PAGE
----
Tuesday, October 20, 2015

God’s Mountain Challenges the Timing of Temple Mount’s Construction

Having pursued PhD studies in ancient Jewish history and archaeology as well as classical studies and rabbinic literature, Dr. Yaron Eliav leverages his expertise to teach Judaic studies courses in the Department of Near Eastern Studies at the University of Michigan. Dr. Yaron Eliav is also a published author who wrote the book God’s Mountain: The Temple Mount in Time, Place, and Memory.

Published by Johns Hopkins University Press in 2005, God’s Mountain discusses how the sacred Temple Mount site has impacted Jewish and Christian traditions over time. Readers learn about Temple Mount’s construction and the religious concepts that shaped its formation. Investigation and analysis also leads the author to challenge the period in which the site came into fruition.

Historic texts state Temple Mount was created during the Israel’s earliest days during 10th century BCE. This places its construction alongside that of the First Temple made by Solomon. However, close examination of timelines suggests otherwise. Temple Mount has history that coincides with defining events, including the mountain’s enlargement at the end of 1st century BCE by King Herod, Roman Emperor Titus’ temple destruction in 70 CE, and 60 years later, Hadrian’s actions in Jerusalem. These key moments place the actual build of Temple Mount closer to the Second Temple era, which occurred during the 1st century CE.

Tuesday, August 18, 2015

Association for Jewish Studies to Hold Annual Conference in Boston

For the last 15 years, Dr. Yaron Eliav has served as an associate professor in the Department of Near Eastern Studies at the University of Michigan. Throughout his career, Dr. Yaron Eliav has maintained memberships in organizations such as the Association for Jewish Studies (AJS).

In its efforts to promote and advance research and scholarship related to Jewish studies, the AJS conducts a variety of programs and holds an annual conference that attracts more than 1,100 attendees from across the globe. Currently, the organization is preparing for its 47th Annual Conference, which will be held at the Sheraton Boston in Massachusetts on December 13-15, 2015.

In addition to offering attendees a number of networking opportunities, the three-day event will feature a wide range of panel discussions, workshops, meetings, and other educational activities. This year’s conference will also feature lightning sessions that will give graduate students and other scholars the opportunity to showcase their work in a short presentation format.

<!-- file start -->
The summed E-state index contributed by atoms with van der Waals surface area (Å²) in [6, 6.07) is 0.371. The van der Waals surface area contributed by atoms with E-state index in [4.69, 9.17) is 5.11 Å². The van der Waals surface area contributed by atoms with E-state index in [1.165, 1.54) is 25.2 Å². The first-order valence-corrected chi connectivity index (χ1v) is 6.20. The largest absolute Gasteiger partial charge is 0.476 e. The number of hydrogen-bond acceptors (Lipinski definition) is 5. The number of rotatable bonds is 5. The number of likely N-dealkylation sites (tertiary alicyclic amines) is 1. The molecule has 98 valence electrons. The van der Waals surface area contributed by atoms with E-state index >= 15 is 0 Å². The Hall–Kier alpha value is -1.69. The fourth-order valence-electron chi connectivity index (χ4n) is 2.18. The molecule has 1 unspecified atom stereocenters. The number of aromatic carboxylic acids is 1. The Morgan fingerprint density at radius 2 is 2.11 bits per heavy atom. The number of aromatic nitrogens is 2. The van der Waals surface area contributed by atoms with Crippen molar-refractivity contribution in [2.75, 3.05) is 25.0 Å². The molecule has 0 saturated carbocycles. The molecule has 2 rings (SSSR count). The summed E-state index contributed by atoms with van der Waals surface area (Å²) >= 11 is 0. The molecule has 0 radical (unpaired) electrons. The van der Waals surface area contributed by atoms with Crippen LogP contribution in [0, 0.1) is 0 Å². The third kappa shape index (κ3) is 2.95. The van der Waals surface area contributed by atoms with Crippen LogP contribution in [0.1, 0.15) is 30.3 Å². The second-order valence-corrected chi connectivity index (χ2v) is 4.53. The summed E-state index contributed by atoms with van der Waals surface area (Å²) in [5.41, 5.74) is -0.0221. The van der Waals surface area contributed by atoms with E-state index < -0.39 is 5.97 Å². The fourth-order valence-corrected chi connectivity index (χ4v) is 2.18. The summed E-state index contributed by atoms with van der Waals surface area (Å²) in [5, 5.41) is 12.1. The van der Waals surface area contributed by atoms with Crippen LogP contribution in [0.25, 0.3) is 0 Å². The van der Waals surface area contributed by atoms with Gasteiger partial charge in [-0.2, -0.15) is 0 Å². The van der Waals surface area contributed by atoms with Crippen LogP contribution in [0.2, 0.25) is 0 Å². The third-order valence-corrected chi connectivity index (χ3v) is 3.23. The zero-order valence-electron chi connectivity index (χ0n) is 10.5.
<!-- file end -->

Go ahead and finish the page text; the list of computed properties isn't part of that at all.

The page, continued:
Additional details, including complete conference schedule, can be found at www.ajsnet.org

Monday, August 3, 2015

Text Explores Meanings of Sculpture in Roman Culture

Yaron Eliav leverages expertise in Jewish studies and archaeology to serve as an associate professor of Rabbinic literature and Jewish history of late antiquity in the Department of Near Eastern Studies at the University of Michigan. The award-winning author of God’s Mountain: The Temple Mount in Time, Space, and Memory, Yaron Eliav has also edited a number of volumes, such as The Sculptural Environment of the Roman Near East: Reflections on Culture, Ideology, and Power.

The text explores the concept that public sculptures served as “mass media” in Roman culture as they occupied urban centers across the empire. According to the text, the sculptures were a “plastic language” that worked to convey religious, social, and political messages to the public. The book utilizes a wide range of ancient sources to analyze the various and even contradictory functions and meanings of statues in the complex Roman Near East society.

To generate the text, 28 scholars, archaeologists, and arts historians combined their knowledge of Greco-Roman, Christian, and Jewish culture. The multi-disciplinary experts also addressed Roman sculpture in the wider context of antiquity so as to reexamine existing academic consensus on various matters, such as the longtime “conflict” between Christianity, paganism, and Judaism.